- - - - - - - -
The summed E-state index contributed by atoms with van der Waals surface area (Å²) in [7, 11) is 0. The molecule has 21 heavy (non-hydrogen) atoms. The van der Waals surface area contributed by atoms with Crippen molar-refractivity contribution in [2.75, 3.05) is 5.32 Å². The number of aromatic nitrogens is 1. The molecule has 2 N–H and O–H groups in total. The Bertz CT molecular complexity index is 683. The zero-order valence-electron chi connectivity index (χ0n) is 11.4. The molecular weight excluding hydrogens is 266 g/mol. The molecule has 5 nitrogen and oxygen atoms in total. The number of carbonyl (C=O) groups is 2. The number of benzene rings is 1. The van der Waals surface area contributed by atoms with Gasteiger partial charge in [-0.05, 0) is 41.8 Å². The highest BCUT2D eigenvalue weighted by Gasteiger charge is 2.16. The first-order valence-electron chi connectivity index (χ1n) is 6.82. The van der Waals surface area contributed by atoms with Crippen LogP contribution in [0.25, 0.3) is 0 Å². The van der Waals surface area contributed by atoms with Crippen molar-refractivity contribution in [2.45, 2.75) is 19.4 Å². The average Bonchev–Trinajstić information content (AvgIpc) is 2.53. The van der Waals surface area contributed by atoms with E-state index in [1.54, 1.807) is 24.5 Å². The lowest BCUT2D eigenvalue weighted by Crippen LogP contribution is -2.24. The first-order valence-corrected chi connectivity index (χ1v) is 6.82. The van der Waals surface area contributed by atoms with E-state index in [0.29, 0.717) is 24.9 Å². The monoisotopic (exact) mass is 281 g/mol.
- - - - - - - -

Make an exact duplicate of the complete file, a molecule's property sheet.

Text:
The summed E-state index contributed by atoms with van der Waals surface area (Å²) in [7, 11) is 0. The molecule has 21 heavy (non-hydrogen) atoms. The van der Waals surface area contributed by atoms with Crippen molar-refractivity contribution in [2.75, 3.05) is 5.32 Å². The number of aromatic nitrogens is 1. The molecule has 2 N–H and O–H groups in total. The Bertz CT molecular complexity index is 683. The zero-order valence-electron chi connectivity index (χ0n) is 11.4. The molecular weight excluding hydrogens is 266 g/mol. The molecule has 5 nitrogen and oxygen atoms in total. The number of carbonyl (C=O) groups is 2. The number of benzene rings is 1. The van der Waals surface area contributed by atoms with Gasteiger partial charge in [-0.05, 0) is 41.8 Å². The highest BCUT2D eigenvalue weighted by Gasteiger charge is 2.16. The first-order valence-electron chi connectivity index (χ1n) is 6.82. The van der Waals surface area contributed by atoms with Crippen LogP contribution in [0.25, 0.3) is 0 Å². The van der Waals surface area contributed by atoms with Crippen molar-refractivity contribution in [2.45, 2.75) is 19.4 Å². The average Bonchev–Trinajstić information content (AvgIpc) is 2.53. The van der Waals surface area contributed by atoms with E-state index in [1.54, 1.807) is 24.5 Å². The lowest BCUT2D eigenvalue weighted by Crippen LogP contribution is -2.24. The first-order valence-corrected chi connectivity index (χ1v) is 6.82. The van der Waals surface area contributed by atoms with E-state index in [0.29, 0.717) is 24.9 Å². The monoisotopic (exact) mass is 281 g/mol.